An organization has standing to sue on behalf of its members if "(a) its members would otherwise have standing to sue in their own right; (b) the interests it seeks to protect are germane to the organization's purpose; and (c) neither the claim asserted nor the relief requested requires the participation of individual members in the lawsuit." Hunt v. Washington State Apple Advertising Comm'n, 432 U.S. 333, 343 (1977). Defendants challenge TOMAC's standing on the first two elements.

1. Would individual TOMAC members have standing in their own right?

An individual has constitutional standing if (1) she has suffered the invasion of a legally protected interest which is (a) concrete and particularized and (b) actual or imminent; (2) her injury is "fairly traceable" to the challenged action of the defendant and not the result of independent action by a third party not before the court; and (3) a favorable decision would "likely" redress the injury. Lujan v. Defenders of Wildlife, 504 U.S. 555, 560 (1992) (internal quotations and citations omitted). Prudential standing is established by showing that the interest the plaintiff seeks to protect arguably falls within the zone of interests to be protected or regulated by the statute at issue. Association of Data Processing Serv. Orgs., Inc. v. Camp, 397 U.S. 150, 153 (1970).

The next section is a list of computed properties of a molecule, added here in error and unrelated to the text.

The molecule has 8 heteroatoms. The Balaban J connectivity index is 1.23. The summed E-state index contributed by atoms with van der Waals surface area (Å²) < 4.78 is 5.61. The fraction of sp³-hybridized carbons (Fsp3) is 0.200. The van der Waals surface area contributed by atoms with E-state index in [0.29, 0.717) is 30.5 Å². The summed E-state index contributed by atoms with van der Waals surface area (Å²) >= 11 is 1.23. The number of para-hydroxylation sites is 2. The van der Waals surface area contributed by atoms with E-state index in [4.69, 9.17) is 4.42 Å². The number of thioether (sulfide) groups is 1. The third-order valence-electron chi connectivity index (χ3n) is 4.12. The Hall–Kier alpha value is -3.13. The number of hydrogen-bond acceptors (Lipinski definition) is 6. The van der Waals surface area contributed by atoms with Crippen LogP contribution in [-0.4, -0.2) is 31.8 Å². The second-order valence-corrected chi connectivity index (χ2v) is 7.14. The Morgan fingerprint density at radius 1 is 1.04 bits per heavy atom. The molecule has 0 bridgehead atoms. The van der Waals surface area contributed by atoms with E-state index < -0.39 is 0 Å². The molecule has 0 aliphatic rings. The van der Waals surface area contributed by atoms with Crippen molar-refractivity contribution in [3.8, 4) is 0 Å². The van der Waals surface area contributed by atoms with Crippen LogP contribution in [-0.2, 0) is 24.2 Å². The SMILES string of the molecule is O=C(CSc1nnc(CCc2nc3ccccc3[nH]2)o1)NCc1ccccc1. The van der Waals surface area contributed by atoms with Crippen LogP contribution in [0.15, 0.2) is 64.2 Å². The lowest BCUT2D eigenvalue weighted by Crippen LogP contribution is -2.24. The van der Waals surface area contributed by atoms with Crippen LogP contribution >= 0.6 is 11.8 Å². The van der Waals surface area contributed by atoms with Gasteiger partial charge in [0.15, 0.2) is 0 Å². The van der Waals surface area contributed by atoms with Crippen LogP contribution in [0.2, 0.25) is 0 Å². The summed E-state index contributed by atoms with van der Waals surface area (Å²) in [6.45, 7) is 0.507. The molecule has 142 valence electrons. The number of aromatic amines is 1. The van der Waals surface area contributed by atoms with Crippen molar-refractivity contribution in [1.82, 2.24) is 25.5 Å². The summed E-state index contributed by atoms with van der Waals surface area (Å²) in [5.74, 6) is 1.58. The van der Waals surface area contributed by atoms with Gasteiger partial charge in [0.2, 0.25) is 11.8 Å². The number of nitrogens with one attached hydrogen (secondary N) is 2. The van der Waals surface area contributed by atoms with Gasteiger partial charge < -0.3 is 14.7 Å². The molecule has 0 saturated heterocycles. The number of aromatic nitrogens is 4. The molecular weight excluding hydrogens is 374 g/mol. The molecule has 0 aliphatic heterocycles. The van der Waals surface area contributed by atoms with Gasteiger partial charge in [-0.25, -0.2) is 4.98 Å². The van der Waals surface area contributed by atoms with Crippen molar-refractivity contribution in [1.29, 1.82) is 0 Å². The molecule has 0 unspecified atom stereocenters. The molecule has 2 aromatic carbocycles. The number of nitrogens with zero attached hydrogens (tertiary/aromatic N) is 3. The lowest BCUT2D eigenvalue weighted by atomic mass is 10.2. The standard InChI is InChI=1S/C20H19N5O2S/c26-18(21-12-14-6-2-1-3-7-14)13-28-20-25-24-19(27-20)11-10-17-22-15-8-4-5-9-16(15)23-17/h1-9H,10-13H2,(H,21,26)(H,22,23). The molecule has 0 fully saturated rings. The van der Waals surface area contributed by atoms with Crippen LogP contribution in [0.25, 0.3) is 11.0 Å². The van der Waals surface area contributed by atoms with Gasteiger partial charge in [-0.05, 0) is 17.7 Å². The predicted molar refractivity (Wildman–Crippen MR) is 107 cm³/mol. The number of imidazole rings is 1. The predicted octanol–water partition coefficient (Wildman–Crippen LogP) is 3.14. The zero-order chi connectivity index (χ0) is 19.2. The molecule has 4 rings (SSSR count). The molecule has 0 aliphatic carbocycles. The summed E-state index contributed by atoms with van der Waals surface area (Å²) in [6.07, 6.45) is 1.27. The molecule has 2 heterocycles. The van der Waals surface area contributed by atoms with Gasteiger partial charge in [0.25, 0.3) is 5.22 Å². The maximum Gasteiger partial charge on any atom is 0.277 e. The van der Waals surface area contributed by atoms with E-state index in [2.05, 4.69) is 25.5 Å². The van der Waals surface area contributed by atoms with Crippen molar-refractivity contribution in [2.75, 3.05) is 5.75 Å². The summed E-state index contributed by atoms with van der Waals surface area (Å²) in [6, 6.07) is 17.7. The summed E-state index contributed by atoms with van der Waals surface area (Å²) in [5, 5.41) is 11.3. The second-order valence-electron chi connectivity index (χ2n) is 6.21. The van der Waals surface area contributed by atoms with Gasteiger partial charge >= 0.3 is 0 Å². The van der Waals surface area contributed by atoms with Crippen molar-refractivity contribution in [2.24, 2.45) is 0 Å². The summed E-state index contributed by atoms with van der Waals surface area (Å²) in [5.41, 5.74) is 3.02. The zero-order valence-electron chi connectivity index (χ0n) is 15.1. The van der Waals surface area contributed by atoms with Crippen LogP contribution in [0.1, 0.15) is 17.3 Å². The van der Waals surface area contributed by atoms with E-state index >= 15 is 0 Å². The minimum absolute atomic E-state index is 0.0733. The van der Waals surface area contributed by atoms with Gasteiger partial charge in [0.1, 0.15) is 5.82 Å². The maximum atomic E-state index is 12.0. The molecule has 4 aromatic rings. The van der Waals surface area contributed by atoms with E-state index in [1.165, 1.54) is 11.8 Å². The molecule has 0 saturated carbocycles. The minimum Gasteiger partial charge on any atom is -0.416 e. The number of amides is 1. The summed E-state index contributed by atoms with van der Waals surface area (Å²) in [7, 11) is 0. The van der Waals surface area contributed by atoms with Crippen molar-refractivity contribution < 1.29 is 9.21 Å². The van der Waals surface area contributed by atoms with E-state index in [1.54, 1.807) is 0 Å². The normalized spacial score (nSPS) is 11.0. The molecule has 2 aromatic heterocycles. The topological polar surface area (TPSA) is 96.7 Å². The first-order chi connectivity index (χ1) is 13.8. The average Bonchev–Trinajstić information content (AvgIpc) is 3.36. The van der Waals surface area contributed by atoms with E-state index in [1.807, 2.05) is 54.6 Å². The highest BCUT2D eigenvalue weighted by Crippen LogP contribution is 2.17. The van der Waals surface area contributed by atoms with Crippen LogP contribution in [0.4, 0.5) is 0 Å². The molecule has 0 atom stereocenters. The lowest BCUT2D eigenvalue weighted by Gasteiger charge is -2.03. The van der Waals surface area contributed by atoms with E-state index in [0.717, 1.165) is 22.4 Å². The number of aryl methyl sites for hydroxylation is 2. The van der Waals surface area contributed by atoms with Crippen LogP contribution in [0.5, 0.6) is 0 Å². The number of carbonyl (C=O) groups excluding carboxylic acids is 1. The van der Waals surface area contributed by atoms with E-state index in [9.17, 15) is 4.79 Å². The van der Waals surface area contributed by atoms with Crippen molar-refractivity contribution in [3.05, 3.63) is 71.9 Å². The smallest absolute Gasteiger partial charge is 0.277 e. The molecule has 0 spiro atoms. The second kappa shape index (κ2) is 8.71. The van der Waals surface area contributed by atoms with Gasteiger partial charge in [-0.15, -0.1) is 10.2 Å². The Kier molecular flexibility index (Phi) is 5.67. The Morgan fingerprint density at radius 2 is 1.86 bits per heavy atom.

a. Constitutional standing

In a case like this one alleging procedural violations, the requisite showing of injury requires a demonstration that the challenged act performed with improper procedures will cause a distinct risk to plaintiff's particularized interests. Florida Audubon Soc. v. Bentsen, 94 F.3d 658, 664 (D.C. Cir. 1996) (en banc). However, the normal standards for redressability and immediacy are relaxed, so that, for instance, "one living adjacent to the site for proposed construction of a federally licensed dam has standing to challenge the licensing agency's failure to prepare an environmental impact statement, even though he cannot establish with any certainty that the statement will cause the license to be withheld or altered, and even though the dam will not be completed for many years." Lujan, 504 U.S. at 572 n. 7.

Here, several TOMAC members who live within a few blocks of the casino site assert interests in viewing local wildlife, walking in their neighborhood, and enjoying their own properties that are at risk of injury from a 24-hour-a-day casino attracting 4.5 million customers per year.*fn1 Animal Legal Defense Fund, Inc. v. Glickman, 154 F.3d 426, 432-33 (D.C. Cir. 1998) (en banc) (personal, individual injury to aesthetic and recreational interests satisfies standing requirements); Moreau v. Federal Energy Regulatory Comm'n, 982 F.2d 556, 565-66 (D.C. Cir. 1993) (adjacent property owners' assertions of aesthetic injury and safety hazards satisfies standing requirements). The fact that other TOMAC members assert economic injury from the competition ...